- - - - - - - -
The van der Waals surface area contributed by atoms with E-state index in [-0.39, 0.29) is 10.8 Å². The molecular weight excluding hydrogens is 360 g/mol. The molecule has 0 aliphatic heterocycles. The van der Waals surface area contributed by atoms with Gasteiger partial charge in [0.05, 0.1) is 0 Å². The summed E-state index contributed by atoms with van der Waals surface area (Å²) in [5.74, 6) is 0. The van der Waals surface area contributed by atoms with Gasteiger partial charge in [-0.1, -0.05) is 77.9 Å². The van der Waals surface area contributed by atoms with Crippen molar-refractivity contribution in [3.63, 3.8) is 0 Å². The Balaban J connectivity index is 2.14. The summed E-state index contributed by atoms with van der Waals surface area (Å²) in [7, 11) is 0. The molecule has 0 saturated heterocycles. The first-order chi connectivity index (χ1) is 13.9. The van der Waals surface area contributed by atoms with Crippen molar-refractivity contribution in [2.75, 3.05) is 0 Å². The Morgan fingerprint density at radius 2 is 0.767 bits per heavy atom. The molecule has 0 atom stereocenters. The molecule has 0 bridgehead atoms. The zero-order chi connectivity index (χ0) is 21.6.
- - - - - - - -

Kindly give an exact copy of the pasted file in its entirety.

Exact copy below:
The van der Waals surface area contributed by atoms with E-state index in [-0.39, 0.29) is 10.8 Å². The molecular weight excluding hydrogens is 360 g/mol. The molecule has 0 aliphatic heterocycles. The van der Waals surface area contributed by atoms with Gasteiger partial charge in [0.05, 0.1) is 0 Å². The summed E-state index contributed by atoms with van der Waals surface area (Å²) in [5.74, 6) is 0. The van der Waals surface area contributed by atoms with Gasteiger partial charge in [-0.1, -0.05) is 77.9 Å². The van der Waals surface area contributed by atoms with Crippen molar-refractivity contribution in [3.63, 3.8) is 0 Å². The Balaban J connectivity index is 2.14. The summed E-state index contributed by atoms with van der Waals surface area (Å²) in [7, 11) is 0. The molecule has 0 saturated heterocycles. The first-order chi connectivity index (χ1) is 13.9. The van der Waals surface area contributed by atoms with Crippen molar-refractivity contribution in [2.75, 3.05) is 0 Å². The Morgan fingerprint density at radius 2 is 0.767 bits per heavy atom. The molecule has 0 atom stereocenters. The molecule has 0 bridgehead atoms. The zero-order chi connectivity index (χ0) is 21.6.